Eighth Army is looking into a presentation featuring a Bible during an Adjutant General Corps ball in Seoul after an anonymous complaint to a military-religious freedom group about the event.

No official complaints were filed regarding the POW/MIA "missing man table" ceremony, 8th Army spokesman Col. David Patterson told Army Times via email, but the unit "takes any allegation of this nature seriously and will review the facts of this situation."

At issue: A portion of the May 13 ball put on by the Morning Calm chapter of the Adjutant General's Corps Regimental Association, during which a uniformed soldier presented the Bible as part of the table's assembly and spoke of its importance. The presentation, also known as a fallen comrade table ceremony, includes a script that explains "the Bible, placed on the table, represents the strength gained through faith to find peace and sustain those lost and missing."

"I was completely taken aback by this," an 8th Army soldier and client of the Military Religious Freedom Foundation wrote in an email to the MRFF's founder, Mikey Weinstein. "In front of every guest in attendance, the host and organizer of the AG Ball just declared that every POW and MIA person was a Christian."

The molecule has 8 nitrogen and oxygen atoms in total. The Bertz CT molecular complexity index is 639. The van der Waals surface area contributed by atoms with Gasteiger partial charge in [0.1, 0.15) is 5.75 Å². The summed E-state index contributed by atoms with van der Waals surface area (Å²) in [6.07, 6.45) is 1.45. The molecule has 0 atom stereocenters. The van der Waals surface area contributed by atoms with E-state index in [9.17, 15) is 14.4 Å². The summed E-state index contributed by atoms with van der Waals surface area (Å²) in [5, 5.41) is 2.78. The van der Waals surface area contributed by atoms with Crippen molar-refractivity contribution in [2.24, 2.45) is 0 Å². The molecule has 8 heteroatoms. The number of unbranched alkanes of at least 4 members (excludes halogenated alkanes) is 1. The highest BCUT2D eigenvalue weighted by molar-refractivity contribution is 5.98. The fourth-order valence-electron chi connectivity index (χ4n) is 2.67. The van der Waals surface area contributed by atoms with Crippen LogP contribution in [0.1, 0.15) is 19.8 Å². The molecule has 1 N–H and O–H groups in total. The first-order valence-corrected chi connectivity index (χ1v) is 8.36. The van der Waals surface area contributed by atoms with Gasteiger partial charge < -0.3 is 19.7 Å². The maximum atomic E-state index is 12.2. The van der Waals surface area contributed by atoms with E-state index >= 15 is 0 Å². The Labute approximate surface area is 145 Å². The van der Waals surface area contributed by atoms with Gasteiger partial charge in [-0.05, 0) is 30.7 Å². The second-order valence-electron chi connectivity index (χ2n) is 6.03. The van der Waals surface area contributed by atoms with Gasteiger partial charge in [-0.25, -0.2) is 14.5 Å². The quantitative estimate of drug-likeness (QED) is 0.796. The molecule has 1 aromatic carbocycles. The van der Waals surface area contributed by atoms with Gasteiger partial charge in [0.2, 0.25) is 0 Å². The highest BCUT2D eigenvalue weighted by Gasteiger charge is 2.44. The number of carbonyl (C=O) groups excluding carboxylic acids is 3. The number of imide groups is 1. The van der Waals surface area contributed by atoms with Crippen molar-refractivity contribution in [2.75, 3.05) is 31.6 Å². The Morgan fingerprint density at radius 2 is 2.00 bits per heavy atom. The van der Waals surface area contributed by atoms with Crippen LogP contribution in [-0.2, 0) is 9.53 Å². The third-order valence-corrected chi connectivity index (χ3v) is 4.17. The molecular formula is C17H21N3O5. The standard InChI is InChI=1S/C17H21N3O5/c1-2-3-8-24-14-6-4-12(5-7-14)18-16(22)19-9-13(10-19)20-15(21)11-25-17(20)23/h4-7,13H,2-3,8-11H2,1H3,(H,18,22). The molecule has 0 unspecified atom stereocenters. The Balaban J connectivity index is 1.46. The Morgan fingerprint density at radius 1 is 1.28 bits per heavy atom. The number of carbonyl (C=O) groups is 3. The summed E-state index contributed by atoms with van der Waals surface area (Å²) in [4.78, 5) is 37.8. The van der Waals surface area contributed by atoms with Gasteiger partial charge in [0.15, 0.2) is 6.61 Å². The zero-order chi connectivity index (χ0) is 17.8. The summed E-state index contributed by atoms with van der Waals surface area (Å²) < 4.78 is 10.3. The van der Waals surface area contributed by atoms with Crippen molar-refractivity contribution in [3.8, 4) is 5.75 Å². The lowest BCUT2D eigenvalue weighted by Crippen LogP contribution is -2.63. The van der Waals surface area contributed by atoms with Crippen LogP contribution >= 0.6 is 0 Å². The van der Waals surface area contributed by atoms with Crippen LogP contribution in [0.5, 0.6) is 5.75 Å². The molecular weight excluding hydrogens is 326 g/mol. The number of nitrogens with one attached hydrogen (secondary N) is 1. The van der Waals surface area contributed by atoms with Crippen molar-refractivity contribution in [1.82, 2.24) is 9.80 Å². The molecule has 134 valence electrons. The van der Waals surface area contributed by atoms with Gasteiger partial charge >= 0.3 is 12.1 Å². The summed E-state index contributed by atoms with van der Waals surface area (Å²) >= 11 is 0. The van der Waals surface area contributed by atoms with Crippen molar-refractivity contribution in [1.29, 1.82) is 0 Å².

Weinstein wrote to 8th Army commander Lt. Gen. Thomas Vandal demanding immediate action, calling the actions "deliberate and despicable violations of bedrock Constitutional law" involving religious expression and seeking "immediate corrective actions."

The email, a copy of which was provided to Army Times by Weinstein, went out May 19. The unit's inspector general reached out to Weinstein on May 20, according to documents provided by the MRFF head, a former Air Force officer.

The ball was not a command-sponsored event or an "official unit function," Patterson said in the email, and all soldiers who attended, planned or participated in the event did so voluntarily.

Operation WorshipThe soldier who filed the complaint — he remained anonymous, citing reprisal concerns — said the voluntary nature of the event didn't dampen the perception of religious endorsement.

"Anybody who showed up knew that it was an official military function," he said. "Yes, they're voluntary, but they're military."

About 250 soldiers and guests attended the event at a Seoul hotel, Patterson said, with funds for the event coming from ticket sales and donations.

The MRFF has argued successfully against the inclusion of Bibles in displays stateside on military and federal installations. They have been removed from missing man tables in Veterans Affairs Department facilities and military bases in Ohio, Texas and Pennsylvania in recent months, despite calls from some lawmakers to reconsider the actions.